Trasylol Side Effects and Claims

Drug Overview: Trasylol Side Effects and Claims
Trasylol, manufactured by Bayer Pharmaceuticals, is an antifibrinolytic agent formerly used during coronary artery bypass graft (CABG) surgery. The main Trasylol claim was that it limited the loss of blood during surgery. The active ingredient in Trasylol is Aprotinin Bovine and the drug was administered via injection. It was approved by the FDA in December 1993 and was in use on the U.S. market for 14 years before it was withdrawn.

The FDA (Food and Drug Administration) directed Bayer to suspend marketing of Trasylol in the U.S. after the preliminary results of a Canadian study revealed that Trasylol had double the risk of death as equally effective (and much less expensive) drugs. On May 14, 2008, Bayer began removing the rest of the stock of Trasylol from the U.S. market. Trasylol is now available in the U.S. only for investigative purposes or for patients with no other options.

The FDA had known about the dangers of the drug in 2006 after a study found a high risk of kidney failure in patients given the injection. At that time the FDA required new warnings on the label, but refused to remove it from the market.

Trasylol Side Effects – Kidney Failure, Heart Attack and Strokes

In a recent study, published in the May 29, 2008 New England Journal of Medicine, a Canadian government team found that Trasylol was twice as likely to cause death as similar, and almost equally effective, drugs. In fact, the study was stopped early for ethical reasons, as it was too dangerous to continue giving Trasylol to patients.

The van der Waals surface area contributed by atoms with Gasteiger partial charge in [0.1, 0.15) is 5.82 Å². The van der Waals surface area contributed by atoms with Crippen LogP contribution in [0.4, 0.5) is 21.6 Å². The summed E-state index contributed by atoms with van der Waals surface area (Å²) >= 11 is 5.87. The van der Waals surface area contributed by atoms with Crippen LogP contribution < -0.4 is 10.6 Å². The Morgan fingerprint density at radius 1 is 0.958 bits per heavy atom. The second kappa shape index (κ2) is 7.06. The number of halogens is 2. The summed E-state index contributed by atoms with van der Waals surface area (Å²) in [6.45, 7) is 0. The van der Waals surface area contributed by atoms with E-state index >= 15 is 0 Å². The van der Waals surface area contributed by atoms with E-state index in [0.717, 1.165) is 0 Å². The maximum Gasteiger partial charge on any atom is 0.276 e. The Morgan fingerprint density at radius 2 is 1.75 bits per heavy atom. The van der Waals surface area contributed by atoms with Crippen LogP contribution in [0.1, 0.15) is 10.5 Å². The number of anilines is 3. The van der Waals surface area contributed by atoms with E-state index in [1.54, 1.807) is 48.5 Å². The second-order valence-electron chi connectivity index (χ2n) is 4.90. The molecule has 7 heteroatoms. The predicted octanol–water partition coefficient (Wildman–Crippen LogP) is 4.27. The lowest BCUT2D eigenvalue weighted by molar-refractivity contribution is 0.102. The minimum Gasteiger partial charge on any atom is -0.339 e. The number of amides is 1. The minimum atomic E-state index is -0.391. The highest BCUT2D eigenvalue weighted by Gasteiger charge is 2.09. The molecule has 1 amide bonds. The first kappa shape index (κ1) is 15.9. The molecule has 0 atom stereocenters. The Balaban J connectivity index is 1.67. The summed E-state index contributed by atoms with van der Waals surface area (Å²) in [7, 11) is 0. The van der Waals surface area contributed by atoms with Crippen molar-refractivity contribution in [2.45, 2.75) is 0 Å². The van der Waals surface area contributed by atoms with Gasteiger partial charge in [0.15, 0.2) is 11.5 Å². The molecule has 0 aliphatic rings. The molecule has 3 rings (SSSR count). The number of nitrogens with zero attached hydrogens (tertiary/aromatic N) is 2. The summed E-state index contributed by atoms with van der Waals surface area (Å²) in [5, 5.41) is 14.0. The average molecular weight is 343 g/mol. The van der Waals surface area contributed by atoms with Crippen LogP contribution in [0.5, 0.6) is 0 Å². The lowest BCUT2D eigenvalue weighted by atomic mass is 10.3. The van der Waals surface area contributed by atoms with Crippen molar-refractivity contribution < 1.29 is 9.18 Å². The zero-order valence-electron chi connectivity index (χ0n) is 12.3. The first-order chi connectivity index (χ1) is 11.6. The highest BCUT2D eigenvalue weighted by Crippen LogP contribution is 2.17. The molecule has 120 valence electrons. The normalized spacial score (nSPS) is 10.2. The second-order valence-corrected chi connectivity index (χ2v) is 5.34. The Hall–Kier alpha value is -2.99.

A 2006 study had already reported that the drug Trasylol, then widely used during coronary artery bypass graft (CABG) surgery to limit blood loss, had been associated with the following Trasylol side effects:

  • Double the risk of kidney failure
  • Increased risk of stroke
  • Increased risk of encephalopathy
  • Increased risk of heart attack
Trasylol Lawsuits, Litigation & Lawyers

Bayer Pharmaceuticals, the manufacturer of the recently banned anti-bleeding drug, Trasylol, is facing an avalanche of lawsuits in the U.S. The FDA (Food and Drug Administration) ordered sales of the drug suspended in the U.S. when a Canadian government study was stopped for ethical reasons, because Trasylol was causing too many deaths. In May of 2008 Bayer bowed to the inevitable and began permanently removing the drug from the U.S. market.

A month before the final withdrawal began, Bayer’s CEO admitted that 78 lawsuits had been filed against it in the U.S., but none yet in other countries. This litigation may have been stimulated by a CBS 60 Minutes program aired on February, 17, 2008. The program revealed that Bayer had known about an additional study showing the dangers of Trasylol in 2006, but withheld the information from the FDA. The Harvard researcher hired to do the research blew the whistle on the company and released the information. Even then, the FDA did not take action to ban the drug. The researcher in a major 2006 Trasylol study estimates that 22,000 people died from Trasylol use between 2006 and November 2007 because the FDA failed to take action.

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